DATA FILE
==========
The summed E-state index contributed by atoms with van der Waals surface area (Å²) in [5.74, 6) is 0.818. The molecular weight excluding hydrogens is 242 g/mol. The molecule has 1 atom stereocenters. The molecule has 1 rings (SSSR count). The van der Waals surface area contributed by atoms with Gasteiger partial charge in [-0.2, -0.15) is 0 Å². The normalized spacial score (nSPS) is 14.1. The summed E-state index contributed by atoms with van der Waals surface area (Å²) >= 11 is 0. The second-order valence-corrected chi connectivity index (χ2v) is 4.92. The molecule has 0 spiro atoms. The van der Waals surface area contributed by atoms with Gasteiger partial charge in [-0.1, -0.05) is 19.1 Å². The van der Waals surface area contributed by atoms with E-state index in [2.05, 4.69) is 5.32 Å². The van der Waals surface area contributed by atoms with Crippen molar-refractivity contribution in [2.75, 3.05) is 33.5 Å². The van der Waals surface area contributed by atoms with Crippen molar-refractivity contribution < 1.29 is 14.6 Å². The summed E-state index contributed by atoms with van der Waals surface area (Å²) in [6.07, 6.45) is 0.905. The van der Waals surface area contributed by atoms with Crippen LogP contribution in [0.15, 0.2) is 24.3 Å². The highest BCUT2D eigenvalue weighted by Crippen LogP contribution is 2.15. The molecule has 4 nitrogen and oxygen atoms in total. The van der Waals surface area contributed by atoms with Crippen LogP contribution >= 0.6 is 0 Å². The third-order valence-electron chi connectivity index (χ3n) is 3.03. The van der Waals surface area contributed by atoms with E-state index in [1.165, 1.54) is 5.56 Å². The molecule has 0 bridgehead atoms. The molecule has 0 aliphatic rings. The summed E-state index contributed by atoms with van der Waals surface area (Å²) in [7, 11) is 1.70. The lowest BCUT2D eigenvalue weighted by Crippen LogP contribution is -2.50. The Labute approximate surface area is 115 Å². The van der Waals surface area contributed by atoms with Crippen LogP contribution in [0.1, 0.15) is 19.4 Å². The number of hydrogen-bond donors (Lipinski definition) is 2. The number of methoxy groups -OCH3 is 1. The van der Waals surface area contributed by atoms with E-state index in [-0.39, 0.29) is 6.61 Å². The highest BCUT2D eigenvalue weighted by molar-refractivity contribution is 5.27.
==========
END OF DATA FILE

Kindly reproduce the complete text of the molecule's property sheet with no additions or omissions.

The summed E-state index contributed by atoms with van der Waals surface area (Å²) in [5.74, 6) is 0.818. The molecular weight excluding hydrogens is 242 g/mol. The molecule has 1 atom stereocenters. The molecule has 1 rings (SSSR count). The van der Waals surface area contributed by atoms with Gasteiger partial charge in [-0.2, -0.15) is 0 Å². The normalized spacial score (nSPS) is 14.1. The summed E-state index contributed by atoms with van der Waals surface area (Å²) >= 11 is 0. The second-order valence-corrected chi connectivity index (χ2v) is 4.92. The molecule has 0 spiro atoms. The van der Waals surface area contributed by atoms with Gasteiger partial charge in [-0.1, -0.05) is 19.1 Å². The van der Waals surface area contributed by atoms with E-state index in [2.05, 4.69) is 5.32 Å². The van der Waals surface area contributed by atoms with Crippen molar-refractivity contribution in [2.75, 3.05) is 33.5 Å². The van der Waals surface area contributed by atoms with Crippen molar-refractivity contribution < 1.29 is 14.6 Å². The summed E-state index contributed by atoms with van der Waals surface area (Å²) in [6.07, 6.45) is 0.905. The van der Waals surface area contributed by atoms with Crippen LogP contribution in [0.15, 0.2) is 24.3 Å². The highest BCUT2D eigenvalue weighted by Crippen LogP contribution is 2.15. The molecule has 4 nitrogen and oxygen atoms in total. The van der Waals surface area contributed by atoms with Crippen LogP contribution >= 0.6 is 0 Å². The third-order valence-electron chi connectivity index (χ3n) is 3.03. The van der Waals surface area contributed by atoms with E-state index in [1.165, 1.54) is 5.56 Å². The molecule has 0 bridgehead atoms. The molecule has 0 aliphatic rings. The summed E-state index contributed by atoms with van der Waals surface area (Å²) in [7, 11) is 1.70. The lowest BCUT2D eigenvalue weighted by Crippen LogP contribution is -2.50. The Labute approximate surface area is 115 Å². The van der Waals surface area contributed by atoms with Crippen LogP contribution in [0.1, 0.15) is 19.4 Å². The number of hydrogen-bond donors (Lipinski definition) is 2. The number of methoxy groups -OCH3 is 1. The van der Waals surface area contributed by atoms with E-state index in [-0.39, 0.29) is 6.61 Å². The highest BCUT2D eigenvalue weighted by molar-refractivity contribution is 5.27.